Here are a couple sketches for a concept cohousing ‘temple’, starting with the overall floor plan.The sizes of the rooms are approximately to scale with the number and sizes of shared living rooms and guest rooms based on my assumption of how much entertaining and hosting people may be doing. Each guest suite has its own bathroom.
In addition to the residents hosting friends and family, the guest suites would host people visiting for meditation retreats and arts & crafts workshops, or residents of affiliated communities with which there are reciprocal visiting privileges.
There isn’t a separate meditation hall since the folks living in this cohousing will likely be fairly quiet and mellow and guests can just meditate wherever, such as the roof garden, courtyard, gardens, shared living rooms that are not otherwise in use, etc.
The art and craft studio is very large and assumes everyone wants a fair amount of studio space, space for roller presses, 3-D printers, beer making equipment, etc. A separate woodworking and gardening workshop is included. These spaces would also accommodate the guests and teachers visiting to present workshops.
Some of the classic arts and crafts practiced and/or taught to guests could include magic, astronomy, throat singing, contact juggling, engraving, playing early instruments like the cornetto and natural horns, cookery, classical languages (Latin, Occitan, Pāli, etc.), printmaking including true woodcut and wood engraving, poetry, bowyery, knot tying and knot invention, woodworking, mace and baton spinning, gemstone faceting, telescope making, calligraphy, pipe making, guillochierei, sculpture, gardening, keyboarding, drink mixing, cardistry, reed making, and cheese making.
The dining room is sized based on the dining room of the S.F. Zen Center, with an excellent professional kitchen including a teppanyaki. It’s expected that dinners inviting all the residents and guests should occur several times per week.
The library assumes a very generous 20 linear feet of books and media per person for the common library.
A few bathrooms are scattered around for convenient access from the living rooms, dining room, etc.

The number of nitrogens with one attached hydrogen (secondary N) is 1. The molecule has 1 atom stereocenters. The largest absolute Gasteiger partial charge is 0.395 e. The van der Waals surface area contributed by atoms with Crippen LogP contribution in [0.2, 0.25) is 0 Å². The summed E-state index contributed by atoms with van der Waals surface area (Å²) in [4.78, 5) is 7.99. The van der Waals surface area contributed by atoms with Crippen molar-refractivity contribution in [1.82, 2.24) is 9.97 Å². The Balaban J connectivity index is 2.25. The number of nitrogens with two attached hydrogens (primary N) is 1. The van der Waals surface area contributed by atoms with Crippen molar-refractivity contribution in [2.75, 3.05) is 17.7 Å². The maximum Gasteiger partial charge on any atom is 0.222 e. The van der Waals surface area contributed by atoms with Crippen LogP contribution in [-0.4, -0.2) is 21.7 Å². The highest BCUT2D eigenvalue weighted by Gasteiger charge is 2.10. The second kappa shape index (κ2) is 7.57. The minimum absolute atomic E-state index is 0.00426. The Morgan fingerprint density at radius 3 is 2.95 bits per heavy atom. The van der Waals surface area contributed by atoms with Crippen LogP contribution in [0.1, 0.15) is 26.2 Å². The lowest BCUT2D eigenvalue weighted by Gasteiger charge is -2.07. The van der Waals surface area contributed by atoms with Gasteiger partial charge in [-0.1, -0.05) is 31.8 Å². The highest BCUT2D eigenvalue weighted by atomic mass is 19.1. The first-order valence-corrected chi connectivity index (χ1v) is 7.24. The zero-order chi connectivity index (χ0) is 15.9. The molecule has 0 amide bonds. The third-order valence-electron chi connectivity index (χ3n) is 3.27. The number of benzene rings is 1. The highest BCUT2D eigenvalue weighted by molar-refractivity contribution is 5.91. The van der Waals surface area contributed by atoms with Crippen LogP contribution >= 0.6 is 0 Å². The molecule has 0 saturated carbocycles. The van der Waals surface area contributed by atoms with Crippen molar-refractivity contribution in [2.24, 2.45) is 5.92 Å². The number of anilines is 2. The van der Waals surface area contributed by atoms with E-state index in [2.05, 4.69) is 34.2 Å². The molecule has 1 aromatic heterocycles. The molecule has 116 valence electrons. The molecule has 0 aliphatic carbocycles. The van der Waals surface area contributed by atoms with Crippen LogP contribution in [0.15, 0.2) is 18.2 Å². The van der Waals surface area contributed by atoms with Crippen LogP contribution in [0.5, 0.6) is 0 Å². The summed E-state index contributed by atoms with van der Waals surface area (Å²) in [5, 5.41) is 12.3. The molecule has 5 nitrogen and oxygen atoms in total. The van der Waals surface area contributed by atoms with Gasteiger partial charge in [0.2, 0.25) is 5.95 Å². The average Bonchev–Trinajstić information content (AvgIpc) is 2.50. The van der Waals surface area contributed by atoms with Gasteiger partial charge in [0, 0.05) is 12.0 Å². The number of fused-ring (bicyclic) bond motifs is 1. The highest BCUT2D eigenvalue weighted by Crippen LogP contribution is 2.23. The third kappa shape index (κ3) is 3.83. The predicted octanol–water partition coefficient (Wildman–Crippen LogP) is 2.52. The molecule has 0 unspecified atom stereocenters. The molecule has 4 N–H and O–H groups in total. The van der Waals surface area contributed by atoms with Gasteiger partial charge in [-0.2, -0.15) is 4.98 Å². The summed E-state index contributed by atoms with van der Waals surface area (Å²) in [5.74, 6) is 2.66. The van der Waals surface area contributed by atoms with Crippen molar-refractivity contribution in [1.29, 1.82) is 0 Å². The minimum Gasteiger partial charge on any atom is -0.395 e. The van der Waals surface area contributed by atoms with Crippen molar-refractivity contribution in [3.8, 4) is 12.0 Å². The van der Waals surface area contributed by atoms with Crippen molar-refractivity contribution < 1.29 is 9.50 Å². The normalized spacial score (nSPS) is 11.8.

The central area could be either a colonnaded courtyard, or for (quite a) few dollars more, roofed with a cross vault or dome as an indoor grand atrium. This courtyard space would be good for movie nights, concerts, dancing parties, etc. This sort of indoor/outdoor living implies building in a warm climate without too many cold nights, implying a location in coastal California or Hawaii.
There can be expected to be extensive gardens on the property, including a rose garden, many fair-scented flowers, a tree plantation for growing hardwoods, boxwood, frankincense, peaches, etc.
Plenty of parking should be included the community’s shared self-driving cars, as well as guest parking.
The next diagram focuses on the individual condos.
This design assumes each person would have their own mini-condo. Access access to the walk-in closet and bathroom is from bedroom via pocket door. The bedroom, closet, and bathroom would be accessible by conventional doors from the living room area. The bathroom would have the tub, sink, and toilet in a row. The kitchen area would not be separate room, but might include an island counter. While various designs of each mini-condo may be desirable, experience in cohousing projects has shown that the more uniform the individual homes can be, the cheaper the overall project.